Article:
Retail choice, they contend, didn’t play a significant role in causing the 2000-01 energy crisis, which sent electricity prices soaring in California and other Western states, bankrupted a major utility and caused rolling blackouts through the stressed transmission grid.

“The folks who are opposed to this are throwing up all kinds of scary stuff,” said Dorothy Rothrock, an energy expert with the California Manufacturers and Technology Assn. “This isn’t about the energy crisis. It’s about customers having the ability to choose their energy provider and has nothing to do with wholesale price manipulation.”

Bringing back direct access is a complex legal task that began more than a year ago. The biggest impediment is more than two dozen expensive power-purchase contracts signed by the state in 2001 to help end the crisis. According to state law, no expansion of retail competition for electricity can occur before the last contract expires, sometime between 2015 and 2017.

But Peevey and the other commissioners don’t want to wait that long. Instead, they voted unanimously on Nov. 21 to set a January 2010 goal for shifting legal responsibility for the contracts from the state to California’s three regulated, investor-owned utilities: Edison, Sempra Energy’s San Diego Gas & Electric Co. and PG&E; Corp.'s Pacific Gas & Electric Co.

The utilities aren’t enthusiastic about taking over the contracts. Edison currently draws power from six state contracts that meet the needs of about 2.9 million homes in Southern California.


“Replacing existing contracts between wholesale power sellers and the state with new contracts between those sellers and the state’s utilities will require demanding negotiations,” the Rosemead utility said in a statement. “Ultimately, it may not be possible for the counterparties to arrive at terms each considers constructive.”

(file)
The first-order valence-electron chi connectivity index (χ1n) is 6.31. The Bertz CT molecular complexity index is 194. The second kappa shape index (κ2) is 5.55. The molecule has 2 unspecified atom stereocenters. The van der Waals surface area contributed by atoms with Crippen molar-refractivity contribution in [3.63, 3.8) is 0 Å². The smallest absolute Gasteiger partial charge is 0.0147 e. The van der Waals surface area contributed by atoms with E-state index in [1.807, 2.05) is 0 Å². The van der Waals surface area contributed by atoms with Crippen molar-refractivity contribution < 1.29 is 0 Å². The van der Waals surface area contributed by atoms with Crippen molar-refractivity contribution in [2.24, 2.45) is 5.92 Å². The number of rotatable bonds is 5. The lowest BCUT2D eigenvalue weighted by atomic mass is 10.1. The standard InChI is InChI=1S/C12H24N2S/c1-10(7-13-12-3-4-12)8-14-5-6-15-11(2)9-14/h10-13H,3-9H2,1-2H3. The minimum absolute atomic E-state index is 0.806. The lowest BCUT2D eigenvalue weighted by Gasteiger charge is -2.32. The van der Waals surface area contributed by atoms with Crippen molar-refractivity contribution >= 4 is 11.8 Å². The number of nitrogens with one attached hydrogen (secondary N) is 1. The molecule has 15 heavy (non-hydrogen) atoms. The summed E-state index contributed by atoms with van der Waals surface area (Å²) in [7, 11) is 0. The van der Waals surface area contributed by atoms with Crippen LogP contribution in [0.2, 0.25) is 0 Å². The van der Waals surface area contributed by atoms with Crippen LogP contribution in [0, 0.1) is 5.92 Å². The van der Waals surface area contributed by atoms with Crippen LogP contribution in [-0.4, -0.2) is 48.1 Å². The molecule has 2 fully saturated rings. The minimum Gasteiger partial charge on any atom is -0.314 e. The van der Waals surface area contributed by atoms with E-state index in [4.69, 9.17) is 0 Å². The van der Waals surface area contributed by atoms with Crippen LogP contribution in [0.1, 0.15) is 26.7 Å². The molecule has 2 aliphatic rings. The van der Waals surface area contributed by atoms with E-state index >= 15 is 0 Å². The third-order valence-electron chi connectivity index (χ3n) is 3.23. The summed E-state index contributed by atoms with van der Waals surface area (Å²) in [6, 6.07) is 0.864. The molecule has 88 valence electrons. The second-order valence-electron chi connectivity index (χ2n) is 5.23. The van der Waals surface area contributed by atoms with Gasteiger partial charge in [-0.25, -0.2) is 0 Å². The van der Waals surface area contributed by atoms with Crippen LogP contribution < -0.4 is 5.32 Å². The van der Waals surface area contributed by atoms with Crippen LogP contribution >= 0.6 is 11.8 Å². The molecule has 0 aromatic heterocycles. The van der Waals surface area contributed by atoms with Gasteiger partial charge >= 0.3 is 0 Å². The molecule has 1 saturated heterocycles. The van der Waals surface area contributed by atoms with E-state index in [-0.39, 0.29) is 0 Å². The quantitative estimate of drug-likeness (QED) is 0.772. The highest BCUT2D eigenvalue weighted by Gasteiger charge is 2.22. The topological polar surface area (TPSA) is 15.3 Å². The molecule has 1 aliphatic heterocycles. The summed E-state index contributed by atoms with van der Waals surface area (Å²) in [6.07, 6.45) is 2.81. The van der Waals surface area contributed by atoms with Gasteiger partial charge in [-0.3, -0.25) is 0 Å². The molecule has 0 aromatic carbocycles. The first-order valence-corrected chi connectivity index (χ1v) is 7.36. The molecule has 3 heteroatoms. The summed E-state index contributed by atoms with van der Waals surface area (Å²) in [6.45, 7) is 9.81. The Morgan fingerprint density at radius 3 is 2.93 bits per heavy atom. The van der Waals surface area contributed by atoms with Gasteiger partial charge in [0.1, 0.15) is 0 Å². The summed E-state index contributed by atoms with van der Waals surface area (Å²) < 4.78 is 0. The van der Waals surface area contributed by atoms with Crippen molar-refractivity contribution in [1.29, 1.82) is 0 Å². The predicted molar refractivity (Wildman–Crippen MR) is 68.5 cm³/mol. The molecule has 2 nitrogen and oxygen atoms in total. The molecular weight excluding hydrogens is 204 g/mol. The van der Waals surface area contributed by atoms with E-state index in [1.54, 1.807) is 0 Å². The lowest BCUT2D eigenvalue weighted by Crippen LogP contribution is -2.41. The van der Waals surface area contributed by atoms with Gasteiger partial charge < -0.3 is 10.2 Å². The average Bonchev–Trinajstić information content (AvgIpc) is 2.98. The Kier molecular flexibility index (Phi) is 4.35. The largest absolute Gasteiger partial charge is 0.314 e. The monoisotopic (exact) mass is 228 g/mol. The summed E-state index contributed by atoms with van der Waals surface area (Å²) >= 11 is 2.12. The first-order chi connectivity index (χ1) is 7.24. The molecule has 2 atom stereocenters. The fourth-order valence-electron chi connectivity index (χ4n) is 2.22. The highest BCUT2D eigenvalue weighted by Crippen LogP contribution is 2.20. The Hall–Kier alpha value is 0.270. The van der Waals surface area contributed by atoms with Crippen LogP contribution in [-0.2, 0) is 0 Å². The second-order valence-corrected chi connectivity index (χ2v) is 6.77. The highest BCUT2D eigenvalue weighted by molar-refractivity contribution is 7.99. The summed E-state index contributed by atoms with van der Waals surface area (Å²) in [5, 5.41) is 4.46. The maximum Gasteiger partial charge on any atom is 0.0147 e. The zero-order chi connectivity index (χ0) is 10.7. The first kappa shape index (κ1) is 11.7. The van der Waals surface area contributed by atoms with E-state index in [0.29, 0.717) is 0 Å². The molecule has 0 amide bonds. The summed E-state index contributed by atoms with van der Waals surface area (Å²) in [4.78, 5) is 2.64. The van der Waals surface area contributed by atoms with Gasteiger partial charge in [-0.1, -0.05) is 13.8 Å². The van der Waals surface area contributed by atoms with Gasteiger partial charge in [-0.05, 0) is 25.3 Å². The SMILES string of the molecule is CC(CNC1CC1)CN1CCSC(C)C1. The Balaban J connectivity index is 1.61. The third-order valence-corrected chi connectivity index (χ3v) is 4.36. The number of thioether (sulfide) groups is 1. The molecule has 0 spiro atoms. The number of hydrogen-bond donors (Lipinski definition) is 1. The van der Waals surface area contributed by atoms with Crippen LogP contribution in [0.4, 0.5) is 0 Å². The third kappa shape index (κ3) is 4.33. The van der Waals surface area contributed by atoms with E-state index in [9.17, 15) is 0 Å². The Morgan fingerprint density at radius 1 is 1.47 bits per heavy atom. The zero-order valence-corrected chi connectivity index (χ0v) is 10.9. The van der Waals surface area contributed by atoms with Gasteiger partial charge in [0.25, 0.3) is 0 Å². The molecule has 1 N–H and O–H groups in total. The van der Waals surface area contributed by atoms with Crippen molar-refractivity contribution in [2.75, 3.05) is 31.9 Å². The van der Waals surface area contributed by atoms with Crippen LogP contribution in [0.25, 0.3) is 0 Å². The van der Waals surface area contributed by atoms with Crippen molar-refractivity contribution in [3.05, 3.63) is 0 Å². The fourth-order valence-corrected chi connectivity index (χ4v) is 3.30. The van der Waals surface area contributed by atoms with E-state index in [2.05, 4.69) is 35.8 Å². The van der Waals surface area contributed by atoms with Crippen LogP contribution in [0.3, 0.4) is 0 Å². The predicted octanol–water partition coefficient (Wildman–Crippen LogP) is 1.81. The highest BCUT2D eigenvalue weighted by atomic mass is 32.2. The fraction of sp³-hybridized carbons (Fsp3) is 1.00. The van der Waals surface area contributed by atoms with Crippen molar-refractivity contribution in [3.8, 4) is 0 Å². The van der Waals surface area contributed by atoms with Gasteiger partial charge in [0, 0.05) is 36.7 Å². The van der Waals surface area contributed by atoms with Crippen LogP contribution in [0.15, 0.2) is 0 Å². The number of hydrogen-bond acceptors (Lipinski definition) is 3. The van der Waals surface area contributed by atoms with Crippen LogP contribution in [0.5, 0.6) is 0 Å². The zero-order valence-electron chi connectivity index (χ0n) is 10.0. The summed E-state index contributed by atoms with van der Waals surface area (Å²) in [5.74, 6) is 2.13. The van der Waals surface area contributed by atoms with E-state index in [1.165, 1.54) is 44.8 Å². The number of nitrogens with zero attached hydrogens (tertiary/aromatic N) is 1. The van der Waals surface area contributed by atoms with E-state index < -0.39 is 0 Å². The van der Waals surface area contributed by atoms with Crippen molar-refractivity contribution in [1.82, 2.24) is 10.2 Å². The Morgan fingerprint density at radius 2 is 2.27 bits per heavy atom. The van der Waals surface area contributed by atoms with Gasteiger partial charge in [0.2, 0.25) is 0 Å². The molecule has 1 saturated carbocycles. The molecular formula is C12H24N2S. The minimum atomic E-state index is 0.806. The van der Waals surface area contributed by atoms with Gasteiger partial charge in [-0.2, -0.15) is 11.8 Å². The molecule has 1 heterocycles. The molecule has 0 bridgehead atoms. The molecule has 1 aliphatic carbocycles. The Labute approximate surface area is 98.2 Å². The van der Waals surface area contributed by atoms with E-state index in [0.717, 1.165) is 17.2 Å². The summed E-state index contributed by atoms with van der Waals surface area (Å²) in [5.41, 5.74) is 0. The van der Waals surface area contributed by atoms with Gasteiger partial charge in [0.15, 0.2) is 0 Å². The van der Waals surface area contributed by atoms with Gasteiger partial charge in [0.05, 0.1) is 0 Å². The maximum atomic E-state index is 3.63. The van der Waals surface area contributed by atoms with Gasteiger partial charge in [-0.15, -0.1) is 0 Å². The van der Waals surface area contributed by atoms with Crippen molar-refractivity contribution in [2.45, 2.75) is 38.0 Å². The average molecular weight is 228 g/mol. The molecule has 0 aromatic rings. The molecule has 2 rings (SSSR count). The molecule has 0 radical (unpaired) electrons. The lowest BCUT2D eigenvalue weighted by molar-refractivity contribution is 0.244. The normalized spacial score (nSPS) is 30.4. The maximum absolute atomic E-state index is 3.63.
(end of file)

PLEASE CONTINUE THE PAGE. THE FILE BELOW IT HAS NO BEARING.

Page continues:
Edison said it worried that its ratepayers could be hit with new costs not borne by customers of unregulated energy sellers. The company wants all energy providers to meet expensive state energy efficiency and renewable generation standards, just as the regulated utilities must.

Reinstituting retail competition is too big a job for Peevey to do on his own, insists state Sen. Christine Kehoe (D-San Diego), the outgoing chairwoman of the Energy, Utilities and Communications Committee.

“Mr. Peevey is kind of putting the PUC on a collision course with the Legislature,” she warned. “We need to make sure that the ratepayers and electricity consumers in California, all of them, are getting a fair deal.”

Lawmakers rightfully “are paranoid” about changing the state’s electrical system but have learned much from the mistakes made during the energy crisis, said Dirk A. Van Ulden, the associate director of energy and utilities for the University of California campuses.

The UC system, which saved more than $30 million over the last decade by buying some of its power directly from generators, is eager to see the suspension on full competition lifted, he said.

“It gives us options,” Van Ulden said. “We don’t want to be completely dependent on utilities.”